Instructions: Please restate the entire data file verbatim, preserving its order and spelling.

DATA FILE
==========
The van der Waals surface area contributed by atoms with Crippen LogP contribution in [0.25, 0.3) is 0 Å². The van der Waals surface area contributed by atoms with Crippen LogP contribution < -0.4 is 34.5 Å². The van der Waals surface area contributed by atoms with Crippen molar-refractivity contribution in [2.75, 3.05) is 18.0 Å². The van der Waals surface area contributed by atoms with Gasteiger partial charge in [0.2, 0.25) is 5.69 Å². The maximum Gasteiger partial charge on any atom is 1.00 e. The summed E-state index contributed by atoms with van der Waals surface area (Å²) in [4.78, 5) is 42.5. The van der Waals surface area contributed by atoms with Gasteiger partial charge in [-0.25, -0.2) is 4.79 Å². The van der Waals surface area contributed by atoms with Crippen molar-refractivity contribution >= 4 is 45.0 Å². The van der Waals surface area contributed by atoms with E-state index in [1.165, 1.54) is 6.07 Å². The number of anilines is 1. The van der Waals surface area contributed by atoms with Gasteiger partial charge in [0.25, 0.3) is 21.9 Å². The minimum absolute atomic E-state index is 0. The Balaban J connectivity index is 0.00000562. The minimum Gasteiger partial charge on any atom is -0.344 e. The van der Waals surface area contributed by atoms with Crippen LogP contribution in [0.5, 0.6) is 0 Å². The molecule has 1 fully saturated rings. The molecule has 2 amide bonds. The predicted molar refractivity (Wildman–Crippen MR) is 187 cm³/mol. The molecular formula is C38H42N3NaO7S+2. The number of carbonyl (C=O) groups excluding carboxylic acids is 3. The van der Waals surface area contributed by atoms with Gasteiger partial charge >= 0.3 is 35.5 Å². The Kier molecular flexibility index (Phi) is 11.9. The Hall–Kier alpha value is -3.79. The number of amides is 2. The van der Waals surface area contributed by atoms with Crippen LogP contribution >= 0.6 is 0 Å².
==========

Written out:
The van der Waals surface area contributed by atoms with Crippen LogP contribution in [0.25, 0.3) is 0 Å². The van der Waals surface area contributed by atoms with Crippen LogP contribution < -0.4 is 34.5 Å². The van der Waals surface area contributed by atoms with Crippen molar-refractivity contribution in [2.75, 3.05) is 18.0 Å². The van der Waals surface area contributed by atoms with Gasteiger partial charge in [0.2, 0.25) is 5.69 Å². The maximum Gasteiger partial charge on any atom is 1.00 e. The summed E-state index contributed by atoms with van der Waals surface area (Å²) in [4.78, 5) is 42.5. The van der Waals surface area contributed by atoms with Gasteiger partial charge in [-0.25, -0.2) is 4.79 Å². The van der Waals surface area contributed by atoms with Crippen molar-refractivity contribution >= 4 is 45.0 Å². The van der Waals surface area contributed by atoms with E-state index in [1.165, 1.54) is 6.07 Å². The number of anilines is 1. The van der Waals surface area contributed by atoms with Gasteiger partial charge in [0.25, 0.3) is 21.9 Å². The minimum absolute atomic E-state index is 0. The Balaban J connectivity index is 0.00000562. The minimum Gasteiger partial charge on any atom is -0.344 e. The van der Waals surface area contributed by atoms with Crippen LogP contribution in [0.5, 0.6) is 0 Å². The molecule has 1 fully saturated rings. The molecule has 2 amide bonds. The predicted molar refractivity (Wildman–Crippen MR) is 187 cm³/mol. The molecular formula is C38H42N3NaO7S+2. The number of carbonyl (C=O) groups excluding carboxylic acids is 3. The van der Waals surface area contributed by atoms with Gasteiger partial charge >= 0.3 is 35.5 Å². The Kier molecular flexibility index (Phi) is 11.9. The Hall–Kier alpha value is -3.79. The number of amides is 2. The van der Waals surface area contributed by atoms with Crippen LogP contribution >= 0.6 is 0 Å².